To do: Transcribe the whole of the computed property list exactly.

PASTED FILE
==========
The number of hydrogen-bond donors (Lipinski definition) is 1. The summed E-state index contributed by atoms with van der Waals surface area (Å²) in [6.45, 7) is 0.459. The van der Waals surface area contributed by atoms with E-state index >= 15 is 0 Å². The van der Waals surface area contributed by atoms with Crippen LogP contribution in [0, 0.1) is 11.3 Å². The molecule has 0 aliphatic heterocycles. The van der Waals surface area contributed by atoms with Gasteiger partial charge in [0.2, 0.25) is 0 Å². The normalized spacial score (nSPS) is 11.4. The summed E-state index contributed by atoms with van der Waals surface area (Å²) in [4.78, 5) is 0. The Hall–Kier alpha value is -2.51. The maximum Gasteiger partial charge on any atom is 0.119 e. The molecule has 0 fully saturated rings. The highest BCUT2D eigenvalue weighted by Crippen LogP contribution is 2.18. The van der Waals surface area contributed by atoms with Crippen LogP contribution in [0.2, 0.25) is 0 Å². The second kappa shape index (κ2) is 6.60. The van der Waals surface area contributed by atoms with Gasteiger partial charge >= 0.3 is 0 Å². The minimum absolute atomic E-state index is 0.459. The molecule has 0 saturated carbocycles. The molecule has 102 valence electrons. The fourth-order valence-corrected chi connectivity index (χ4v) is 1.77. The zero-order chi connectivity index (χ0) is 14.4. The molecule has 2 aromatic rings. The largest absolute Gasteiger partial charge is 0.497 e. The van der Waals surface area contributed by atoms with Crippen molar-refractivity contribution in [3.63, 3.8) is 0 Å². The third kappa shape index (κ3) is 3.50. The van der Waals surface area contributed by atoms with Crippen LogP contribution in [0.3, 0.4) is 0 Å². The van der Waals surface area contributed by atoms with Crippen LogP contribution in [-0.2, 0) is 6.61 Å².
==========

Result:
The number of hydrogen-bond donors (Lipinski definition) is 1. The summed E-state index contributed by atoms with van der Waals surface area (Å²) in [6.45, 7) is 0.459. The van der Waals surface area contributed by atoms with E-state index >= 15 is 0 Å². The van der Waals surface area contributed by atoms with Crippen LogP contribution in [0, 0.1) is 11.3 Å². The molecule has 0 aliphatic heterocycles. The van der Waals surface area contributed by atoms with Gasteiger partial charge in [0.2, 0.25) is 0 Å². The normalized spacial score (nSPS) is 11.4. The summed E-state index contributed by atoms with van der Waals surface area (Å²) in [4.78, 5) is 0. The Hall–Kier alpha value is -2.51. The maximum Gasteiger partial charge on any atom is 0.119 e. The molecule has 0 fully saturated rings. The highest BCUT2D eigenvalue weighted by Crippen LogP contribution is 2.18. The van der Waals surface area contributed by atoms with Crippen LogP contribution in [0.2, 0.25) is 0 Å². The second kappa shape index (κ2) is 6.60. The van der Waals surface area contributed by atoms with Gasteiger partial charge >= 0.3 is 0 Å². The minimum absolute atomic E-state index is 0.459. The molecule has 0 saturated carbocycles. The molecule has 102 valence electrons. The fourth-order valence-corrected chi connectivity index (χ4v) is 1.77. The zero-order chi connectivity index (χ0) is 14.4. The molecule has 2 aromatic rings. The largest absolute Gasteiger partial charge is 0.497 e. The van der Waals surface area contributed by atoms with Crippen molar-refractivity contribution in [3.63, 3.8) is 0 Å². The third kappa shape index (κ3) is 3.50. The van der Waals surface area contributed by atoms with Crippen LogP contribution in [0.3, 0.4) is 0 Å². The van der Waals surface area contributed by atoms with Crippen LogP contribution in [-0.2, 0) is 6.61 Å².